I am not blind or deaf, but I am autistic, and just as I hope non-autistic people would listen to me when I tell them what words hurt, or how I would like to be referred to, I listen to deaf and blind people (or anyone else with disabilities) when they explain how to show them respect and love.

      1. Well, poetry is not specific. And sometimes people have to face hard truths, regardless of how soft or abrasive the words are. Most NTs are not going to read this, nor would they understand the perspective, since they haven’t lived it. Poetry is not typically about being apologetic, nor is it from a muted point of view. Feelings, when allowed to surface, can be raw, and yes, sometimes judgemental. While I may have certain faces in mind when I write these feelings down, everyone that reads this and empathizes may have their own demons to confront, so the judgement may be warranted based on their unique experience.

      2. Thanks for sharing your thoughts. I think it’s so important to listen to members of disability communities, especially when we are not members of those communities ourselves.

        I really hope the Autistic, Blind, and Deaf communities can become closer. I feel like these are all beautiful communities, and cross-disability solidarity is a powerful thing. All three communities share a love of identity-first language, both the Autistic and Deaf communities enjoy sign language and a rich culture (not sure if Blind culture is a thing? but I hope it is), and I just think friendship is cool. Imagine what would happen if the three communities got together to advocate and make the world a better place.

        And hey, if we want something to happen, we can start with our own actions. So as autistic people, we can welcome blind and deaf people, and show them consideration and respect, and maybe we can help build bridges. 🙂

      3. I think there’s a point when others demands based on their feelings go to far. Blind and deaf as words have been used for centuries for both literal and metaphorical blindness and deafness. People are not obligated to go so far too pander to feelings that we stop using words for what they were intended. I’m sorry, but I cannot agree with your point of view, though I get where you’re coming from. Being able to see but still turning a blind eye and hearing but not speaking upon deaf ears would lose all meaning. And trying to compare the disorder with an actual one of the senses is a misnomer. What the neurotypical world has gotten wrong for years, that’s not our fault. Manage your feelings, don’t let the little things get to you, stop getting offended easily or offended for other people. The world has no skin anymore. We feel so unprotected that the slightest demeaning things thrown our way becomes like a sword. If words hurt that much, it’s because you’re willfully giving them power over you. Don’t.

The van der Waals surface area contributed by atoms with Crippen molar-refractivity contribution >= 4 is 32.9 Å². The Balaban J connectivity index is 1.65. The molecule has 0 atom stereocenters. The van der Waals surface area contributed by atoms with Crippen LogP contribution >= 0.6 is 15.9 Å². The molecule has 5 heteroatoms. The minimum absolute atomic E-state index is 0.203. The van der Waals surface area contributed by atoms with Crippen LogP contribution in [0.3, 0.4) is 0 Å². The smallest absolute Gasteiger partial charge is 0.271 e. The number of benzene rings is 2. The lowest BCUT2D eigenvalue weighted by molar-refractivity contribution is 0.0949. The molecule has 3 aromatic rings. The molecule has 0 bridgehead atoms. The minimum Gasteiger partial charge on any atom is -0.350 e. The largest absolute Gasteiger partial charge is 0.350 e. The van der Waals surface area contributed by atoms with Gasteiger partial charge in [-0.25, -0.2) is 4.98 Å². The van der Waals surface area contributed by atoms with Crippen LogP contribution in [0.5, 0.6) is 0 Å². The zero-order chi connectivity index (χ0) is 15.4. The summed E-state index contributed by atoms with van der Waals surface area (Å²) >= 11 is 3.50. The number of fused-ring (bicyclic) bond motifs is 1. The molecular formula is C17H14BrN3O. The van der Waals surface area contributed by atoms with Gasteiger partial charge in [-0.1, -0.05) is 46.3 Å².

1. If there is one thing I’ve learned from listening to people in the disability community, it’s that people who are not affected by certain disabilities don’t get to decide what is and isn’t offensive or hurtful to those who are. I am not blind or deaf, and therefore I do not get to tell blind or deaf people they are being too sensitive when they ask for others to consider that their language usage may be ableist. Words have power, after all. They can build up, they can be reclaimed, or they can frame people as something “other than,” the way they have for centuries.

          And language is not a static thing either; it is as living and breathing and growing and changing as the humans who speak it. And thank goodness for that, because we now have words like “neurodiverse” instead of, for example “retarded.” Words that we can claim for ourselves instead of words that are used against us.

          Yes, blind and deaf have been used as centuries as synonymous with willful ignorance. And most likely will be used that way for quite a bit longer, as blind and deaf folks are in the minority and the disability rights movement in general isn’t at the top of most platforms (or anywhere on them).

          And no one is saying that those words cannot be used however you want. We are simply explaining that there are blind and deaf people who wish those words were used for them and them alone, and not as synonyms for stupidity and lack of caring. It’s completely up to you to choose whether that’s important to you or not. 🙂